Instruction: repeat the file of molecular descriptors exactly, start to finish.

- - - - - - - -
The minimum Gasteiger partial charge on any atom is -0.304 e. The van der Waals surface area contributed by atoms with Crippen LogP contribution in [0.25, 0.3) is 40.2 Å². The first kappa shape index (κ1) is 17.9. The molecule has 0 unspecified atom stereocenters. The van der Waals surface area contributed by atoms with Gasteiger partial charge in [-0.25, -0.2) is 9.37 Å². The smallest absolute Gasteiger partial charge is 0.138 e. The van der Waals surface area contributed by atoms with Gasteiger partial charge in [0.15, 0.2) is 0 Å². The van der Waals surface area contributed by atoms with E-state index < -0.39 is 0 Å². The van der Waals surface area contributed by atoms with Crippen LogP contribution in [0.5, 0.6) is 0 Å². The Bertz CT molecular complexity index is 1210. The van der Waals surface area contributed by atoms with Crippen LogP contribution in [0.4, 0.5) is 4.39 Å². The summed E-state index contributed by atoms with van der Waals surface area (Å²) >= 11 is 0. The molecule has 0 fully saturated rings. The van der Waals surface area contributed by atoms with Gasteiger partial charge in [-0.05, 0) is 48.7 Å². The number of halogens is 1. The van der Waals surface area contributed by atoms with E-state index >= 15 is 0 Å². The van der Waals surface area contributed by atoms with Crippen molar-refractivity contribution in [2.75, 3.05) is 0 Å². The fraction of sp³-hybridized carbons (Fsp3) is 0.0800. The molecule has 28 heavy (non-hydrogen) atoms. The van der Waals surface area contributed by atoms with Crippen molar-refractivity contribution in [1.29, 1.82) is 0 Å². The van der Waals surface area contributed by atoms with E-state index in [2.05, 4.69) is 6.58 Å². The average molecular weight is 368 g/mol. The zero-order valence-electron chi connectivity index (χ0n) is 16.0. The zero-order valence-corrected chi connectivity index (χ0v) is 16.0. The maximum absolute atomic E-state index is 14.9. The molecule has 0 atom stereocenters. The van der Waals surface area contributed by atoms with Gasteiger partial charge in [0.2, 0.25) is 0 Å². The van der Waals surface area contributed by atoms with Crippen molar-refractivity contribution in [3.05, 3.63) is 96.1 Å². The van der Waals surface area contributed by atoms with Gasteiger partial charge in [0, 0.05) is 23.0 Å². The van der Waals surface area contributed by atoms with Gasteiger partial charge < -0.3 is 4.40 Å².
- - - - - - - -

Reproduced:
The minimum Gasteiger partial charge on any atom is -0.304 e. The van der Waals surface area contributed by atoms with Crippen LogP contribution in [0.25, 0.3) is 40.2 Å². The first kappa shape index (κ1) is 17.9. The molecule has 0 unspecified atom stereocenters. The van der Waals surface area contributed by atoms with Gasteiger partial charge in [-0.25, -0.2) is 9.37 Å². The smallest absolute Gasteiger partial charge is 0.138 e. The van der Waals surface area contributed by atoms with Gasteiger partial charge in [0.15, 0.2) is 0 Å². The van der Waals surface area contributed by atoms with E-state index < -0.39 is 0 Å². The van der Waals surface area contributed by atoms with Crippen LogP contribution in [0.5, 0.6) is 0 Å². The Bertz CT molecular complexity index is 1210. The van der Waals surface area contributed by atoms with Crippen LogP contribution in [0.4, 0.5) is 4.39 Å². The summed E-state index contributed by atoms with van der Waals surface area (Å²) >= 11 is 0. The molecule has 0 fully saturated rings. The van der Waals surface area contributed by atoms with Gasteiger partial charge in [-0.05, 0) is 48.7 Å². The number of halogens is 1. The van der Waals surface area contributed by atoms with E-state index >= 15 is 0 Å². The van der Waals surface area contributed by atoms with Crippen molar-refractivity contribution in [2.75, 3.05) is 0 Å². The fraction of sp³-hybridized carbons (Fsp3) is 0.0800. The molecule has 28 heavy (non-hydrogen) atoms. The van der Waals surface area contributed by atoms with Crippen molar-refractivity contribution in [1.29, 1.82) is 0 Å². The van der Waals surface area contributed by atoms with E-state index in [2.05, 4.69) is 6.58 Å². The average molecular weight is 368 g/mol. The zero-order valence-electron chi connectivity index (χ0n) is 16.0. The zero-order valence-corrected chi connectivity index (χ0v) is 16.0. The maximum absolute atomic E-state index is 14.9. The molecule has 0 atom stereocenters. The van der Waals surface area contributed by atoms with Gasteiger partial charge in [0.2, 0.25) is 0 Å². The van der Waals surface area contributed by atoms with Crippen molar-refractivity contribution in [3.05, 3.63) is 96.1 Å². The van der Waals surface area contributed by atoms with Gasteiger partial charge in [0, 0.05) is 23.0 Å². The van der Waals surface area contributed by atoms with Gasteiger partial charge < -0.3 is 4.40 Å².